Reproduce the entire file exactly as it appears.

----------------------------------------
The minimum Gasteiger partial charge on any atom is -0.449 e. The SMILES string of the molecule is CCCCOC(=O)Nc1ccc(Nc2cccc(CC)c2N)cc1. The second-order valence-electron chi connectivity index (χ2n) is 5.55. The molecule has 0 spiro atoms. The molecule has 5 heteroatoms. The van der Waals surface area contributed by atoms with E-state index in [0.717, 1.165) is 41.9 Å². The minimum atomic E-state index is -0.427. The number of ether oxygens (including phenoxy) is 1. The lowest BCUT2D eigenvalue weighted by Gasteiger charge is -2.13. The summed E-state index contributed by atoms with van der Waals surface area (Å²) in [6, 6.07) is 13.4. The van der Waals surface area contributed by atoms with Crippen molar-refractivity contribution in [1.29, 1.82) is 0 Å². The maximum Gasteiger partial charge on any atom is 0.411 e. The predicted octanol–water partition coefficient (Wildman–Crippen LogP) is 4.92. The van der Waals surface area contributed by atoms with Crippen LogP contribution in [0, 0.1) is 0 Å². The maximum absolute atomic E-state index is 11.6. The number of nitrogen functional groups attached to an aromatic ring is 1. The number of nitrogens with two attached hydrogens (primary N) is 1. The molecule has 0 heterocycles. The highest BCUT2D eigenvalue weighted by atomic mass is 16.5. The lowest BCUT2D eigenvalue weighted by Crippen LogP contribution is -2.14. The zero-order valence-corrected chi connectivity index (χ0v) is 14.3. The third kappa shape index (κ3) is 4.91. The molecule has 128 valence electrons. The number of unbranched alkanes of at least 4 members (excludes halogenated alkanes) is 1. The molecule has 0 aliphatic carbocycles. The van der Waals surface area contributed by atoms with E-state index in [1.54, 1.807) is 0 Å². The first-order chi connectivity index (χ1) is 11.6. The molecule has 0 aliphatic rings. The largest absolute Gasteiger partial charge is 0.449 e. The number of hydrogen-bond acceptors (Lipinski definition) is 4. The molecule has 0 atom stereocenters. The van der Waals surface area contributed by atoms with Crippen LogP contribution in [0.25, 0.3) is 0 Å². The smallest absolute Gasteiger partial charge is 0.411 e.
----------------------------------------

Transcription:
The minimum Gasteiger partial charge on any atom is -0.449 e. The SMILES string of the molecule is CCCCOC(=O)Nc1ccc(Nc2cccc(CC)c2N)cc1. The second-order valence-electron chi connectivity index (χ2n) is 5.55. The molecule has 0 spiro atoms. The molecule has 5 heteroatoms. The van der Waals surface area contributed by atoms with E-state index in [0.717, 1.165) is 41.9 Å². The minimum atomic E-state index is -0.427. The number of ether oxygens (including phenoxy) is 1. The lowest BCUT2D eigenvalue weighted by Gasteiger charge is -2.13. The summed E-state index contributed by atoms with van der Waals surface area (Å²) in [6, 6.07) is 13.4. The van der Waals surface area contributed by atoms with Crippen molar-refractivity contribution in [1.29, 1.82) is 0 Å². The maximum Gasteiger partial charge on any atom is 0.411 e. The predicted octanol–water partition coefficient (Wildman–Crippen LogP) is 4.92. The van der Waals surface area contributed by atoms with Crippen LogP contribution in [0, 0.1) is 0 Å². The maximum absolute atomic E-state index is 11.6. The number of nitrogen functional groups attached to an aromatic ring is 1. The number of nitrogens with two attached hydrogens (primary N) is 1. The molecule has 0 heterocycles. The highest BCUT2D eigenvalue weighted by atomic mass is 16.5. The lowest BCUT2D eigenvalue weighted by Crippen LogP contribution is -2.14. The zero-order valence-corrected chi connectivity index (χ0v) is 14.3. The third kappa shape index (κ3) is 4.91. The molecule has 128 valence electrons. The number of unbranched alkanes of at least 4 members (excludes halogenated alkanes) is 1. The molecule has 0 aliphatic carbocycles. The van der Waals surface area contributed by atoms with E-state index in [1.54, 1.807) is 0 Å². The first-order chi connectivity index (χ1) is 11.6. The molecule has 0 aliphatic rings. The largest absolute Gasteiger partial charge is 0.449 e. The number of hydrogen-bond acceptors (Lipinski definition) is 4. The molecule has 0 atom stereocenters. The van der Waals surface area contributed by atoms with Crippen LogP contribution in [0.25, 0.3) is 0 Å². The smallest absolute Gasteiger partial charge is 0.411 e.